The moment that brought this home wonderfully was the “Fuller Meets the Hippies on Hippie Hill” film excerpt, a TV-news special of Fuller meeting with a group of San Francisco hippies in Golden Gate Park at the height of the Bay Area counterculture movement. In the excerpts, Green captures a bizarre juxtaposition between the aging Fuller and his three-piece suit and the long-haired, unkempt hippies who regale him with acid-tripped theories of what can save the world, all framed, of course, by the almost anthropological gaze of the TV news camera and the reporter bringing it to your living room. Fred Turner characterizes Fuller as a “technocrat for the counterculture,” and that rather than faulting either Fuller or the counterculture that idolized him for their failures to transform the world, Turner shows how each are born of the paradox of technological development, embracing the incredible advancements in post-war science and technology while simultaneously facing the utter extinction of all life through the atomic bomb.

With such a tremendous collection of ideas and writings, Fuller presents opportunities for just about anyone to find something they can agree with and use for their own agenda. Green rightly frames Fuller as a utopian, and at the end of the film positions Fuller as a kind of inspiration for the badly-needed mantra of “do more with less,” twice playing Fuller’s statement that there is no reason that everyone can’t have a comfortable life given the resources available in the world. Yet this message struck me as more along the lines of a “we’re all human,” not really a call to action but more a rhetorical device to make people think about their own lives, their own consumption, etc a little bit more. In the end, though, this is Green telling his story of Fuller telling his story. For people who already have their ideas of Fuller fully-formed and cemented, The Love Song of R. Buckminster Fuller will confirm their beliefs, but the engagement with Fuller and what accomplished and represents shouldn’t stop with just a love song.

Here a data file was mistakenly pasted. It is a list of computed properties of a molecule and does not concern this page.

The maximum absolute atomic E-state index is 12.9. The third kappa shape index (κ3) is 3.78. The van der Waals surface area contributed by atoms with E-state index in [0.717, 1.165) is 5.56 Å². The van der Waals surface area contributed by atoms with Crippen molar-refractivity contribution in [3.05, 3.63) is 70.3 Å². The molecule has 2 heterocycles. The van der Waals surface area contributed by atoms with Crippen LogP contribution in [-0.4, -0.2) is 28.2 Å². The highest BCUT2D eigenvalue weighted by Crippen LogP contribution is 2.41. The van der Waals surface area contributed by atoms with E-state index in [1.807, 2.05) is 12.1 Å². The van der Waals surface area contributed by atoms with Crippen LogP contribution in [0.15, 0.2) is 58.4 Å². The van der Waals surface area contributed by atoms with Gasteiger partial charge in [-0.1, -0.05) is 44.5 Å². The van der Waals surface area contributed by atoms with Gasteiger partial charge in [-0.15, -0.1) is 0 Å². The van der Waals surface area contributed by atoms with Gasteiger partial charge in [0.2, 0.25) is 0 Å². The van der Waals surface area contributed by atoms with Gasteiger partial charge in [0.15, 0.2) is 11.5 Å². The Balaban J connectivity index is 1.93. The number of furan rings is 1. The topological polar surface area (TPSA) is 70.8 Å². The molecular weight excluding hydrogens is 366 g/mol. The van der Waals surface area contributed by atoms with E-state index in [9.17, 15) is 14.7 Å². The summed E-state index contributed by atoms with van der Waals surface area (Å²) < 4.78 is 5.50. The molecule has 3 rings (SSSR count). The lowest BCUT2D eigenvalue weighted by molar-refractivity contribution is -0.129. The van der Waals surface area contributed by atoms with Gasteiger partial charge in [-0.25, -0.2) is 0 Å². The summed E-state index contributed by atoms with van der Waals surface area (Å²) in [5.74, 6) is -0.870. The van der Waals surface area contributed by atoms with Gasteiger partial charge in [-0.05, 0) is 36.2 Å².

Sympathetic Spaces: Grouper at Sound Horizon

To spark discussion, the Walker invites local artists and critics to write overnight reviews of our performances. The ongoing Re:View series shares a diverse array of independent voices and opinions; it doesn’t reflect the views or opinions of the Walker or its curators. Today, filmmaker and writer Justin Schell shares his perspective on Thursday’s Sound Horizon concerts by Grouper. Agree […]

To spark discussion, the Walker invites local artists and critics to write overnight reviews of our performances. The ongoing Re:View series shares a diverse array of independent voices and opinions; it doesn’t reflect the views or opinions of the Walker or its curators. Today, filmmaker and writer Justin Schell shares his perspective on Thursday’s Sound Horizon concerts by Grouper. Agree or disagree? Feel free to share your thoughts in comments!

I got to the Walker a bit early for the Sound Horizon performance by Grouper (aka Liz Harris) and checked out, among other things, Abraham Cruzvillegas: The Autoconstucción Suites exhibition. On one of the walls was a quote from Buckminster Fuller (although my own research hasn’t turned up its source): “Matter should be organized by sympathy.”

That, combined with Cruzvillegas’ simultaneously overpowering and intimate structures, had me thinking about sympathetic spaces (To whom? For whom? To what?) and what makes up these spaces. The Sound Horizon series has offered a wonderful venue for such explorations in sound, held as it is in the Perlman Gallery, a space which can offer its own collaborative voices, be they sonic or visual, to an artist.

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Grouper. Photo: Justin Schell

Last night’s trio of sets by Grouper marked the end of this season’s Sound Horizon series. “Grouper,” of course, is also a type of fish, but Harris’ name choice lends a different valence to what she does. It’s a clunky name, really, but her music is anything but: it has a much more intricate, almost woven, texture to it, with the digital gauze of her guitar and vocals meshing seamlessly with the pre-recorded ambiences and drones, some of which are created through loops played on a tape recorder. While the set I saw was mostly songs linked together by beds of noise that sounded like they could have been, at some point in their sonic life, water waves, Harris conceived of the performances as a triptych, moving from structure to abstraction, with the last set comprised almost entirely of tape collages.